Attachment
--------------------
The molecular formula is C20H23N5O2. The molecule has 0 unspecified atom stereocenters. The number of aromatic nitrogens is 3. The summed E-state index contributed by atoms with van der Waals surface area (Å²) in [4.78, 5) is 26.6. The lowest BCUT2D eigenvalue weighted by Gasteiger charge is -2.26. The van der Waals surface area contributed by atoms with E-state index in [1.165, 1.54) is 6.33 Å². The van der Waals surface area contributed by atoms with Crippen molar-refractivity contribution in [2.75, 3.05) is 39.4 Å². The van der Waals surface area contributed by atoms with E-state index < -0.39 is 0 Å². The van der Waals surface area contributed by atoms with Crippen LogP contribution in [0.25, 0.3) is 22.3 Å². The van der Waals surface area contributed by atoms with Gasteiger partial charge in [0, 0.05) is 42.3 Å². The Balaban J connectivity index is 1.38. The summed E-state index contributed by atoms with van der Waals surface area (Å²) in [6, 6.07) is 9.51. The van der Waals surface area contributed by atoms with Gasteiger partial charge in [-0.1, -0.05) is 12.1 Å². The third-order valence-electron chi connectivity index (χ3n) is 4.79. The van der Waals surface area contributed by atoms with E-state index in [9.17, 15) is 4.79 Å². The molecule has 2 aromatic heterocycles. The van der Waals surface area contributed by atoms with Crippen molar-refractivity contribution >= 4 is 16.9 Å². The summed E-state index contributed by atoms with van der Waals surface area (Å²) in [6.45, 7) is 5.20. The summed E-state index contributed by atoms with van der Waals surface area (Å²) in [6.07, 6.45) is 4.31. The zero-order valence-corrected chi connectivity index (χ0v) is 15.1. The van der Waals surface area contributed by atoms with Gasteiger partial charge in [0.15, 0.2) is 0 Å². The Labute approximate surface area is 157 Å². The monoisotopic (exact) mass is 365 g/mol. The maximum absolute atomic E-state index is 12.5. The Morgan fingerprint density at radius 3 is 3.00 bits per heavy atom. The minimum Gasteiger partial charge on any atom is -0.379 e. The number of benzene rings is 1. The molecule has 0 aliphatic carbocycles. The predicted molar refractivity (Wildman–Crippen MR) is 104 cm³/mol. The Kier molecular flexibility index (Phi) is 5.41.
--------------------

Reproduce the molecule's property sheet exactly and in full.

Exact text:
The molecular formula is C20H23N5O2. The molecule has 0 unspecified atom stereocenters. The number of aromatic nitrogens is 3. The summed E-state index contributed by atoms with van der Waals surface area (Å²) in [4.78, 5) is 26.6. The lowest BCUT2D eigenvalue weighted by Gasteiger charge is -2.26. The van der Waals surface area contributed by atoms with E-state index in [1.165, 1.54) is 6.33 Å². The van der Waals surface area contributed by atoms with Crippen molar-refractivity contribution in [2.75, 3.05) is 39.4 Å². The van der Waals surface area contributed by atoms with E-state index < -0.39 is 0 Å². The van der Waals surface area contributed by atoms with Crippen LogP contribution in [0.25, 0.3) is 22.3 Å². The van der Waals surface area contributed by atoms with Gasteiger partial charge in [0, 0.05) is 42.3 Å². The Balaban J connectivity index is 1.38. The summed E-state index contributed by atoms with van der Waals surface area (Å²) in [6, 6.07) is 9.51. The van der Waals surface area contributed by atoms with Gasteiger partial charge in [-0.1, -0.05) is 12.1 Å². The third-order valence-electron chi connectivity index (χ3n) is 4.79. The van der Waals surface area contributed by atoms with E-state index in [9.17, 15) is 4.79 Å². The molecule has 2 aromatic heterocycles. The van der Waals surface area contributed by atoms with Crippen molar-refractivity contribution >= 4 is 16.9 Å². The summed E-state index contributed by atoms with van der Waals surface area (Å²) in [6.45, 7) is 5.20. The summed E-state index contributed by atoms with van der Waals surface area (Å²) in [6.07, 6.45) is 4.31. The zero-order valence-corrected chi connectivity index (χ0v) is 15.1. The van der Waals surface area contributed by atoms with Gasteiger partial charge in [0.15, 0.2) is 0 Å². The Labute approximate surface area is 157 Å². The monoisotopic (exact) mass is 365 g/mol. The maximum absolute atomic E-state index is 12.5. The Morgan fingerprint density at radius 3 is 3.00 bits per heavy atom. The minimum Gasteiger partial charge on any atom is -0.379 e. The number of benzene rings is 1. The molecule has 0 aliphatic carbocycles. The predicted molar refractivity (Wildman–Crippen MR) is 104 cm³/mol. The Kier molecular flexibility index (Phi) is 5.41.